Let’s Talk Real Estate: The Steps to Renting Your Condo

Over the next few weeks, I am preparing a series of articles dealing with real estate. Several of you have asked me questions over the past few weeks on my Instagram page (just HERE ) and it was only natural, therefore, to tell you more about it on the blog.

My little owner story

I bought my first property when I was 24 on the Plateau Mont-Royal. At the time, I was living in an apartment in Rosemont with my ex-boyfriend and it felt cramped there as we were both household workers. He had his projects and I launched, at the time, the first version of Codmorse. So, we needed space. When I say that I bought at 24 years old in Montreal, people often look at me with big eyes. I have saved money since I was a teenager, I lived with my parents a good part of my studies and I have always been a thrifty person. So, I had the money to make this purchase nine years ago.

Last year, my current partner and I bought a triplex in Saint-Lambert, the city where I grew up. Marc coming from Estrie, he dreamed of leaving the Plateau and the triplex on the 3rd floor. I was less in a hurry than him, still loving my condo as much, but I was ready for this new step. So, suddenly, we had three units to rent: my condo, which is a 5 and a half on the Plateau, and the two 3 and a half above our apartment in the triplex on the south shore! You quickly go from simple owner to owner-landlord. In a year and a half, I tell you, in all transparency, I have learned and I know that I have not finished learning in this field!

Renting a condo: things to know?

First of all, the word condo is broad. There are divided and undivided condos, there are condos in triplexes, others in large complexes, etc. So, it is first important to know IF you can rent your condo.

  • Is this allowed in our condo agreement?
  • Does our financial institution allow it?
  • When these two questions have been answered: Are all types of rentals allowed?

Once all of this has been answered, I suggest you ask yourself some more questions:

  • Does my condo need renovations before renting it?
    • For my part, my kitchen counter was outdated. So I bought a new counter that I had installed. I also repaired the front balcony which was aged. Then, as the paint was from when I arrived eight years ago, I repainted the entire condo in white to make sure everything was as refurbished as possible.
  • Have I checked comparable units in the area to set a price?
  • Do I fully understand all the sections of the lease: do I need to check some of them with the other condo owners in my complex?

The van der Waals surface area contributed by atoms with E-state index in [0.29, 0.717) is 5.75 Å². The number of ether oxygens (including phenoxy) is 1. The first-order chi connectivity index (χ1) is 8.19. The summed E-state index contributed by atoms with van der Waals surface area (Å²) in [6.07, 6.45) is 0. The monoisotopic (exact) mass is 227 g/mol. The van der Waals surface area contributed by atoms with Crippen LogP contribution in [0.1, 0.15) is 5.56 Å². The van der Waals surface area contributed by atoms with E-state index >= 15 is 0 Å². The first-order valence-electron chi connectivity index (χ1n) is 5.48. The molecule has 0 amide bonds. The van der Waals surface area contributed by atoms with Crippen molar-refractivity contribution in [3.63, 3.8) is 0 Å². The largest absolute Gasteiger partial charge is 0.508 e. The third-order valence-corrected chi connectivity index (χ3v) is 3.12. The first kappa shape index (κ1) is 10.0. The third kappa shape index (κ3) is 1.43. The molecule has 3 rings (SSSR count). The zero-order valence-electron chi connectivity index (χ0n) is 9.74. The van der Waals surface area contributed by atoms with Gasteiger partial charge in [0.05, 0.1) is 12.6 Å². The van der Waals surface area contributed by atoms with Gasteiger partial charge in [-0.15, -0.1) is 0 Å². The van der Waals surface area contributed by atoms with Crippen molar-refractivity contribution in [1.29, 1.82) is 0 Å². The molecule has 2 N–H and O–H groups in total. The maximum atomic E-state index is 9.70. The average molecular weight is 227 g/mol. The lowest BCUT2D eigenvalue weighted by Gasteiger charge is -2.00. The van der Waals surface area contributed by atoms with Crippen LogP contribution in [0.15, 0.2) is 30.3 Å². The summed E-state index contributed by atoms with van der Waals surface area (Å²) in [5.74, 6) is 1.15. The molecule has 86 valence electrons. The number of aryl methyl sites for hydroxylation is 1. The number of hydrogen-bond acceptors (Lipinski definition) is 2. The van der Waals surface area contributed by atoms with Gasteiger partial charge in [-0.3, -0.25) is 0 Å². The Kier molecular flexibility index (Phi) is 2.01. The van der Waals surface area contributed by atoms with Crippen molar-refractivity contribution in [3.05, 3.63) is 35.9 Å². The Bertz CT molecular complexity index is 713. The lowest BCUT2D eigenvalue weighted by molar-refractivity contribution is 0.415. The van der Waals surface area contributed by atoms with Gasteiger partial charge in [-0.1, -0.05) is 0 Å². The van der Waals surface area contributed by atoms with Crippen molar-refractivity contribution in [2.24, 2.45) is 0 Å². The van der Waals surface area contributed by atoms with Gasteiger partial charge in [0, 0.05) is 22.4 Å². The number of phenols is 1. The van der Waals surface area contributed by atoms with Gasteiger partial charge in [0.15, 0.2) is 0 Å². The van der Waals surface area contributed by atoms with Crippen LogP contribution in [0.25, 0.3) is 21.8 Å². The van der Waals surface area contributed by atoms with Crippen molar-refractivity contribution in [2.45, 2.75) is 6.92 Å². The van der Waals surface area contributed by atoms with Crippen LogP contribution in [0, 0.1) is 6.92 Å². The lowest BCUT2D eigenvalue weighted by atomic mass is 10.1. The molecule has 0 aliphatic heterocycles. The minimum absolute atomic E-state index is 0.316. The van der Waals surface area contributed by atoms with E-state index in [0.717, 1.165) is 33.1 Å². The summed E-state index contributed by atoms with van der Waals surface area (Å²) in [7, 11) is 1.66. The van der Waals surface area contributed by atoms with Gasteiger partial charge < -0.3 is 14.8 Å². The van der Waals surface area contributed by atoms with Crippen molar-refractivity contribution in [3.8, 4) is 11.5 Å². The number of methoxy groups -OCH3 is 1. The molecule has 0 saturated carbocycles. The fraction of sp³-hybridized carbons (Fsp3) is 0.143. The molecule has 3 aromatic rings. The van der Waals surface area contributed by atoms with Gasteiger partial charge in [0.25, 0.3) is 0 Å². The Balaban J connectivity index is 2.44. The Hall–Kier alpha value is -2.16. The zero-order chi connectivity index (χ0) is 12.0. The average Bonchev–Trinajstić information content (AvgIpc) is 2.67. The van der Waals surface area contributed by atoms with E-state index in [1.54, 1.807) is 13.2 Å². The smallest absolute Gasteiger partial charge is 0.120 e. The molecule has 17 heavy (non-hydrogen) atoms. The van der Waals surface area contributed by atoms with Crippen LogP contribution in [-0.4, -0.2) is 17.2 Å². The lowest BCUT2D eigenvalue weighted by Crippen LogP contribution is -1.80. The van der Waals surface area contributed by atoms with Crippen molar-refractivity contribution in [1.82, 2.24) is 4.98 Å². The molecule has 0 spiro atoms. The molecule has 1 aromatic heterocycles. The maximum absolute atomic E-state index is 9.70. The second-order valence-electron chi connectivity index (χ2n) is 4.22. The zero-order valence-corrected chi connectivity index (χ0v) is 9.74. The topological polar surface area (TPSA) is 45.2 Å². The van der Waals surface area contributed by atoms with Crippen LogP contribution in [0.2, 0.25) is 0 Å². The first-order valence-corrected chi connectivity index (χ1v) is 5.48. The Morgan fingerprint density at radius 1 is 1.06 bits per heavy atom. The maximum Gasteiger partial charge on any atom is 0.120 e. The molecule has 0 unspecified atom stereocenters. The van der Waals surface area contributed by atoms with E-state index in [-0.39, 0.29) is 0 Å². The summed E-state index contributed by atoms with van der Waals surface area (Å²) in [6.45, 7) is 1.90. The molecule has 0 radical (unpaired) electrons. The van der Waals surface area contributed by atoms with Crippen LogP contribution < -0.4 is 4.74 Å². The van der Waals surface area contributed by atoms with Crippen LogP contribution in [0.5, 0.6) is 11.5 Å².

• Do I rent with appliances?
    • I chose to leave the appliances in place since I wanted to buy new ones for my triplex and they were in good condition. So I adjusted the price of housing accordingly.
  • Do I rent furnished?
    • I chose not to rent furnished. Once again it is a choice.

What are the next steps?

  1. If you have already rented the condo: do my tenants want to stay or not? Be sure of their intentions first and make sure you have everything in writing to protect yourself and the tenant.
  2. You are now ready to display it… or almost! The first step is to take pictures of each of the pieces in a professional manner.
  3. Choose where to display the condo. I chose to go with LesPAC since the site is now free and it helps you create your ad by immediately offering you several options to check, which makes it easy to use. In addition, unlike other platforms on the web, LesPAC attracts serious and motivated tenants, it saves time since renting accommodation is often a lot of message exchanges that lead to nothing … who likes waste one’s time? Not me!
  4. Once advertised, I recommend speaking on the phone with interested tenants BEFORE allowing them a visit. We are in a time of covid, so we have to think about our health, that of current tenants and visitors. We then try to concentrate the visits during a few time slots to disturb the current tenants as little as possible.
  5. Once the new tenant has been chosen, I recommend doing a credit check and checking the name of the latter at the TAL. Of course, it takes time, but we can save ourselves from big problems with a bad tenant later on (I also advise tenants to do their investigation with the owners since it is a game that is played for two!).

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